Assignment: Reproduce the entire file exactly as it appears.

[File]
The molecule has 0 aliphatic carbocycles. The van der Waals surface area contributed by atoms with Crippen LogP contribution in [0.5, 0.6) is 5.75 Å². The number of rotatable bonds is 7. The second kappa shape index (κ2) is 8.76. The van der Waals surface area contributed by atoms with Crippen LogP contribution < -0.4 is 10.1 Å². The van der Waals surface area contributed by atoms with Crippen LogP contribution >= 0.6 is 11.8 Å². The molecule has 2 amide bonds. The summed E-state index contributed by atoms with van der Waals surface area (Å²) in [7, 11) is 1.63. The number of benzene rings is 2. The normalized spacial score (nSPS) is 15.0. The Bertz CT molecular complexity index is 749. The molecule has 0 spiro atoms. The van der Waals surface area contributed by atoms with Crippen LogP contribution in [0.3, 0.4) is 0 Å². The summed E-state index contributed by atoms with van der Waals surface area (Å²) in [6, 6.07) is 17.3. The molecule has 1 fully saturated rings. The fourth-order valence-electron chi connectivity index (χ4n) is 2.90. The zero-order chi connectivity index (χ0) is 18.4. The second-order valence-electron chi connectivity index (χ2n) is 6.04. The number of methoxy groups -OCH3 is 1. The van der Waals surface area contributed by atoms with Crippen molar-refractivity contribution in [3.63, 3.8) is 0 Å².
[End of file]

The molecule has 0 aliphatic carbocycles. The van der Waals surface area contributed by atoms with Crippen LogP contribution in [0.5, 0.6) is 5.75 Å². The number of rotatable bonds is 7. The second kappa shape index (κ2) is 8.76. The van der Waals surface area contributed by atoms with Crippen LogP contribution < -0.4 is 10.1 Å². The van der Waals surface area contributed by atoms with Crippen LogP contribution >= 0.6 is 11.8 Å². The molecule has 2 amide bonds. The summed E-state index contributed by atoms with van der Waals surface area (Å²) in [7, 11) is 1.63. The number of benzene rings is 2. The normalized spacial score (nSPS) is 15.0. The Bertz CT molecular complexity index is 749. The molecule has 0 spiro atoms. The van der Waals surface area contributed by atoms with Crippen LogP contribution in [0.3, 0.4) is 0 Å². The summed E-state index contributed by atoms with van der Waals surface area (Å²) in [6, 6.07) is 17.3. The molecule has 1 fully saturated rings. The fourth-order valence-electron chi connectivity index (χ4n) is 2.90. The zero-order chi connectivity index (χ0) is 18.4. The second-order valence-electron chi connectivity index (χ2n) is 6.04. The number of methoxy groups -OCH3 is 1. The van der Waals surface area contributed by atoms with Crippen molar-refractivity contribution in [3.63, 3.8) is 0 Å².